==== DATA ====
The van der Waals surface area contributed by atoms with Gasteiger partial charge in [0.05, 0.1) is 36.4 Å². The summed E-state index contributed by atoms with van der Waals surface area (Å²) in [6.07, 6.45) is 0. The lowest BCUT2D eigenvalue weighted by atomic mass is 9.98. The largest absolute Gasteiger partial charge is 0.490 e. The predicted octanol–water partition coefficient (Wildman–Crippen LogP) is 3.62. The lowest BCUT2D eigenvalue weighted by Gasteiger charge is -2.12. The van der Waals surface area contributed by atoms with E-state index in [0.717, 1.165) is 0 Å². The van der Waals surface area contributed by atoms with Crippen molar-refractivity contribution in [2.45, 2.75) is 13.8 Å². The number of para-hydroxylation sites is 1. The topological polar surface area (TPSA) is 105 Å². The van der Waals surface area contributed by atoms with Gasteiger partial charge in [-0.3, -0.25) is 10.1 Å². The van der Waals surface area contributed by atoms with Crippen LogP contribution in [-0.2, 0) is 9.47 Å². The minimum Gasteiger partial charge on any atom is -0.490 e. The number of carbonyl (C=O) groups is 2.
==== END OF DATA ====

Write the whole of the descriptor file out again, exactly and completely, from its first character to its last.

The van der Waals surface area contributed by atoms with Gasteiger partial charge in [0.05, 0.1) is 36.4 Å². The summed E-state index contributed by atoms with van der Waals surface area (Å²) in [6.07, 6.45) is 0. The lowest BCUT2D eigenvalue weighted by atomic mass is 9.98. The largest absolute Gasteiger partial charge is 0.490 e. The predicted octanol–water partition coefficient (Wildman–Crippen LogP) is 3.62. The lowest BCUT2D eigenvalue weighted by Gasteiger charge is -2.12. The van der Waals surface area contributed by atoms with E-state index in [0.717, 1.165) is 0 Å². The van der Waals surface area contributed by atoms with Crippen molar-refractivity contribution in [2.45, 2.75) is 13.8 Å². The number of para-hydroxylation sites is 1. The topological polar surface area (TPSA) is 105 Å². The van der Waals surface area contributed by atoms with Gasteiger partial charge in [-0.3, -0.25) is 10.1 Å². The van der Waals surface area contributed by atoms with Crippen LogP contribution in [-0.2, 0) is 9.47 Å². The minimum Gasteiger partial charge on any atom is -0.490 e. The number of carbonyl (C=O) groups is 2.